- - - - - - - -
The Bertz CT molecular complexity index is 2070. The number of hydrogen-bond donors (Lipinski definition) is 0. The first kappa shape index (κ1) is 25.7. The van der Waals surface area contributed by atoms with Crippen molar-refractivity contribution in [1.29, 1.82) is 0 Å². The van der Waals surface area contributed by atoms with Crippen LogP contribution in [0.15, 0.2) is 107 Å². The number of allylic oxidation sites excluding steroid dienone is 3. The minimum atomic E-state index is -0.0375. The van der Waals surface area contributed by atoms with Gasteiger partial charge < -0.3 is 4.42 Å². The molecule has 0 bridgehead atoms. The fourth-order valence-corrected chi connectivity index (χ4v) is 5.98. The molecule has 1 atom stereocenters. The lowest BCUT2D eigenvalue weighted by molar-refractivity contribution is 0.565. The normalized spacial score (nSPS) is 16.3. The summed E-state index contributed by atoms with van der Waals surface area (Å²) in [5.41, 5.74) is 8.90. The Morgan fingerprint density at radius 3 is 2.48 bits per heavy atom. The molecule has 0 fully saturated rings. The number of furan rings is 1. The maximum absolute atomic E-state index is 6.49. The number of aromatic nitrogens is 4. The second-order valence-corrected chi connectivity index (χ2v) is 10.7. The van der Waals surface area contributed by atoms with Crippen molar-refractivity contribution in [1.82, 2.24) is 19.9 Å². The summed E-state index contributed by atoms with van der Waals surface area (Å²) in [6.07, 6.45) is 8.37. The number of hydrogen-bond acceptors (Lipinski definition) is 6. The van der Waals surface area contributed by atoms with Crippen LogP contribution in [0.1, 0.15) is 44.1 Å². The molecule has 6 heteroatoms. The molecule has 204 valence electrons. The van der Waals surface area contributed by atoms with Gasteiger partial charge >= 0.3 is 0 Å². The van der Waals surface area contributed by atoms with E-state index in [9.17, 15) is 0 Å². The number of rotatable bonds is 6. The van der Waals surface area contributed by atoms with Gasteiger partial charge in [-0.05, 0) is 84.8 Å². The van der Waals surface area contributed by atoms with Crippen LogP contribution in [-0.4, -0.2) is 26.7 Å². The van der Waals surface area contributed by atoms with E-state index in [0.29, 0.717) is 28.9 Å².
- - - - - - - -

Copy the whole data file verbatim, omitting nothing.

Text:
The Bertz CT molecular complexity index is 2070. The number of hydrogen-bond donors (Lipinski definition) is 0. The first kappa shape index (κ1) is 25.7. The van der Waals surface area contributed by atoms with Crippen molar-refractivity contribution in [1.29, 1.82) is 0 Å². The van der Waals surface area contributed by atoms with Crippen LogP contribution in [0.15, 0.2) is 107 Å². The number of allylic oxidation sites excluding steroid dienone is 3. The minimum atomic E-state index is -0.0375. The van der Waals surface area contributed by atoms with Gasteiger partial charge < -0.3 is 4.42 Å². The molecule has 0 bridgehead atoms. The fourth-order valence-corrected chi connectivity index (χ4v) is 5.98. The molecule has 1 atom stereocenters. The lowest BCUT2D eigenvalue weighted by molar-refractivity contribution is 0.565. The normalized spacial score (nSPS) is 16.3. The summed E-state index contributed by atoms with van der Waals surface area (Å²) in [5.41, 5.74) is 8.90. The Morgan fingerprint density at radius 3 is 2.48 bits per heavy atom. The molecule has 0 fully saturated rings. The number of furan rings is 1. The maximum absolute atomic E-state index is 6.49. The number of aromatic nitrogens is 4. The second-order valence-corrected chi connectivity index (χ2v) is 10.7. The van der Waals surface area contributed by atoms with Crippen molar-refractivity contribution in [1.82, 2.24) is 19.9 Å². The summed E-state index contributed by atoms with van der Waals surface area (Å²) in [6.07, 6.45) is 8.37. The number of hydrogen-bond acceptors (Lipinski definition) is 6. The van der Waals surface area contributed by atoms with Crippen LogP contribution in [0.1, 0.15) is 44.1 Å². The molecule has 6 heteroatoms. The molecule has 204 valence electrons. The van der Waals surface area contributed by atoms with Gasteiger partial charge >= 0.3 is 0 Å². The van der Waals surface area contributed by atoms with E-state index in [9.17, 15) is 0 Å². The number of rotatable bonds is 6. The van der Waals surface area contributed by atoms with Gasteiger partial charge in [-0.05, 0) is 84.8 Å². The van der Waals surface area contributed by atoms with Crippen LogP contribution in [-0.4, -0.2) is 26.7 Å². The van der Waals surface area contributed by atoms with E-state index in [0.29, 0.717) is 28.9 Å².